That was something people talked about a lot in the aftermath of the election—that there’s a lot of inertia in the federal government and it’s hard to change things quickly. But a lot of things seem to have changed quickly, so do you really believe that?
Well, here’s why I haven’t revised my opinion: yes, there is this all-out assault and they’re trying to break down the agencies from within, particularly Scott Pruitt and Secretary Zinke, but they’re not very good at it, so they’re landing in court.

We’re seeing this over and over and we’ll continue to see it. The nullification of the Clean Power Plan is a good example. Three times the Supreme Court has decided that the EPA must regulate CO2 emissions. You can’t just stop doing it, or you’ll land in court.

They’re just sort of stalling tactics. The Administration is throwing kind of ham-fisted punches at rules and policies and laws and they’re not landing, for the most part. But you’re right, of course, that many things are changing and that’s frustrating to see.

So, in some senses, they’re not being very effective at getting things changed.
Yeah, they don’t really know what strings to pull to get it to happen. What they do know, what they’re experts in, is the kind of political language around what they are trying to do. But the actual implementation is not something that they’ve demonstrated any acumen at.

Other than reassignments.
Well, yeah, but that was just a statement as much as anything else. And it was a failure. It was widely panned as a clumsy half-effort to make their mark on the agency. There are still only a handful of people who have been Senate confirmed. They still are missing a lot of positions.

Their political strategy isn’t going to trickle down to the career folks that way. But we’ll see. Maybe they’re up to all kinds of crazy sneaky stuff and just not telling us about it.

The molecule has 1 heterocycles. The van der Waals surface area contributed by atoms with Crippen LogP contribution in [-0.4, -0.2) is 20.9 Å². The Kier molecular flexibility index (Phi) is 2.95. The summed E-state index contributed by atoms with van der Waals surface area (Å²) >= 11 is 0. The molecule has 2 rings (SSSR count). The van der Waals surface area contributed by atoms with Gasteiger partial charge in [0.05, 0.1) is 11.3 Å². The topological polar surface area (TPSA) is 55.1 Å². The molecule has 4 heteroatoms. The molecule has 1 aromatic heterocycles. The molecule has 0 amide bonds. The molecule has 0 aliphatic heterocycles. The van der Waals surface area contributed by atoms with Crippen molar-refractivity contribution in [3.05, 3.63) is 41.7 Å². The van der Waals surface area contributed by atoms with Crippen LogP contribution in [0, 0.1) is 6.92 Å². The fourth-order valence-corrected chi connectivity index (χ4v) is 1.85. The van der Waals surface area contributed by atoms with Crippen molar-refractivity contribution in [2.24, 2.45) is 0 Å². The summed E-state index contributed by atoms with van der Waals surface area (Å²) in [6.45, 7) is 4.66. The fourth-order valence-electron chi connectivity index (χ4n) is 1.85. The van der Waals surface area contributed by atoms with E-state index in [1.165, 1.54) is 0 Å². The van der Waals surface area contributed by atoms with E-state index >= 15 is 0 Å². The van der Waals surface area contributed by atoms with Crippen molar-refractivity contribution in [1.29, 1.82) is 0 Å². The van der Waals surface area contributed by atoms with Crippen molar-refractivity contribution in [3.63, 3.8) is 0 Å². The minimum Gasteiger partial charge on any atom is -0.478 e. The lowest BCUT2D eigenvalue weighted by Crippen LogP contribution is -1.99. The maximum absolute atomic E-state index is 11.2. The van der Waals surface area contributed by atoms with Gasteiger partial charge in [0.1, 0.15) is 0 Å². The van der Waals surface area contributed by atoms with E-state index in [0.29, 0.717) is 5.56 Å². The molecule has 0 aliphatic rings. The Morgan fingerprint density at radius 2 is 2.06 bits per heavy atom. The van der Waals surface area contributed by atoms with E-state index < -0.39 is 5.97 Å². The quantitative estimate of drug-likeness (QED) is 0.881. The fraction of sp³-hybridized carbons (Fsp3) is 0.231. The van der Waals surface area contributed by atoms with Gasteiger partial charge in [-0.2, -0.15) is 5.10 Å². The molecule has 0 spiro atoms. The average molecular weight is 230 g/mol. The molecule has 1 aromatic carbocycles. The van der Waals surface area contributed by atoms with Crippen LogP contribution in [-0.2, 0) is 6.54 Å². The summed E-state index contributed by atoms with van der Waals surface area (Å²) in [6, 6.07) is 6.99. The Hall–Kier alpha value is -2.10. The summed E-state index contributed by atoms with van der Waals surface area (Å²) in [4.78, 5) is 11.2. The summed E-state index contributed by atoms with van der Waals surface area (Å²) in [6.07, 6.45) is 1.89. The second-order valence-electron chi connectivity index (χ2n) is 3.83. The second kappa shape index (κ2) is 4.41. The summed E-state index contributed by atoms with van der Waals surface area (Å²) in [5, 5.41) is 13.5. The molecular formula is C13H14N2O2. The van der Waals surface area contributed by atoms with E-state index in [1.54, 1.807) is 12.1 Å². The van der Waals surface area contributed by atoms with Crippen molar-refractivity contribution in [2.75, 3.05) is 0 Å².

But if the goal is to gum up the works, that’s not working well?
Right. They’re not succeeding at that, even though that is certainly the goal. What they are succeeding at is taking the scientists and experts out of the equation by putting all the advisory committees on hold and so on. That's happening across the federal level. They clearly don’t want to be challenged by people who know their subject matters. 

You’ve said your reassignment sets a dangerous precedent. Why is that?
With every transition there are new priorities and people get all spun up about the changes that will happen. But if you think back to when we went from Clinton to Bush and then Bush to Obama, the priorities certainly changed in that period of time, but never has a Cabinet member come in with the deliberate intention to disable the agency that he’s leading. And that’s a really dangerous precedent. That’s a disregard for the rule of law and the will of the people and Congress. And in my view, it’s flying in the face of the Constitution. So I think it’s a bigger deal maybe than a lot of other people think, and I worry about it.

Even if someone comes in with that aim, can they really accomplish that?
I think ultimately the mission of the agency and the intent of Congress and the intent of the Constitution will win the day. But we’re going through a terrible period of churning and disappointment with the behavior of these public servants, who are clearly not serving the public.

If you actually had the opportunity to meet face to face with Zinke, what would you say to him?
I would ask him to resign, I would ask him to step down. I’ve thought about this a lot. If I got stuck in an elevator with him in the building before I left, that’s exactly what I would have said.

This interview has been edited and condensed for clarity.